Take Guilty of Romance: a film that follows three women, all distinct in external personality, but internally they each have a hunger, driven by their desire to be sexually submissive. It’s not unlike Luis Buñuel’s Belle de Jour, particularly with the character Izumi, a young housewife bored at home who finds herself working in the sex industry while her husband is away.
Antiporno is perhaps Sono’s most reflective piece. The film opens with Kyoko, a hungry artist. While being interviewed for a prominent magazine, she sexually torments her submissive and naive assistant. But at the halfway mark a male director yells, “Cut!” revealing that the women are performing for a pornographic film and that in reality their roles are reversed.
Guilty of Romance and Antiporno are intertwined. Both films are drenched in bright neon-like colors, and feature women who have unfulfilled submissive yearnings. These films serve as vehicles to renounce sexual oppression, but even so, their exploitive nature is hard to deny. Try as he might to escape it, Sono will always be the cisgender man behind the camera, shouting, “Cut!”, even while sexually freeing his women on screen. Sometimes, though, Sono manages to find a happy medium.
It almost seems like Sono’s schtick is erotic violence, but his filmography is much more complex than that.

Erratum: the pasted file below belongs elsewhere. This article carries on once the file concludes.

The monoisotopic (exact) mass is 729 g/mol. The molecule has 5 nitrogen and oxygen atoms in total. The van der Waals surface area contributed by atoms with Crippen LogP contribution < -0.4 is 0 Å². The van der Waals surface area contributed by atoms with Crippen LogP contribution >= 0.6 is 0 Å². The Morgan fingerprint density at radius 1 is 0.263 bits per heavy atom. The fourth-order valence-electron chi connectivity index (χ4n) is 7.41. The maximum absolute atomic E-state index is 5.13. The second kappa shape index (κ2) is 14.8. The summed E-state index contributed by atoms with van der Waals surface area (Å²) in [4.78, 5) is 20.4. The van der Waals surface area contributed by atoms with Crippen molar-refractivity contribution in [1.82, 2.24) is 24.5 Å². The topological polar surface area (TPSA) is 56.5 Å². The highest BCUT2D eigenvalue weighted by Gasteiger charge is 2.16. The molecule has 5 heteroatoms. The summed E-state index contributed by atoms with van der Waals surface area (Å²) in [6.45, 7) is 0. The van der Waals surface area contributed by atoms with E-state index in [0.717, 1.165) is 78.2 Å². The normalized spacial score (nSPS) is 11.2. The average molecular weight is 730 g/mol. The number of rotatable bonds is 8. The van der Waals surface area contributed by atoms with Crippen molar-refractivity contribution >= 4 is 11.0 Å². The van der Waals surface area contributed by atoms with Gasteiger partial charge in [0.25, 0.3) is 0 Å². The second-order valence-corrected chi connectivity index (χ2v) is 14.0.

Exte is Sono’s response to J-Horror’s resurgence in the late 90s and early 2000s. He plays within the confines of the popularized genre and uses Japan’s classic ghost, the yurei, to explore the fetishization of hair. Sono pits hairstylist Yuko against disturbed tricophile Yamazaki, who uses the body of a murdered girl to extract perfect extensions that he sells to local salons.
In similar fashion, Sono’s love letter to cinema Why Don’t You Play in Hell gives us Mitsuko Muto, who is a stand-in for the often fetishized strong woman you generally see in action films. Mitsuko drives many of the male characters in the film, from a yakuza gang leader’s pedophilic obsession with her to her father’s demand that she become a famous actress to make her mother happy in jail.
Perhaps Sono’s most powerful female character is Love Exposure’s Yoko, who is often dressed up in Virgin Mary imagery. In Twelfth Night fashion, she falls in love with male protagonist Yu Honda’s Drag persona, “Miss Scorpion,” which brings her to the realization that she is attracted to both men and women, which makes her a powerful queer character.
Unlike Guilty of Romance or Antiporno, sex is not what drives the women of these three films. In fact, in both Love Exposure and Why Don’t You Play in Hell, Sono pushes the men in love with these women to the edge of self reflection, ultimately embracing their partners as strong, powerful women.
In Sion Sono’s universe, women are constantly searching for body autonomy, and he provides his actresses a space to reject societal norms. In a world where women are often told they aren’t allowed to have control over their own bodies, Sono’s women are free to choose their own path, and it’s a beautiful thing to behold.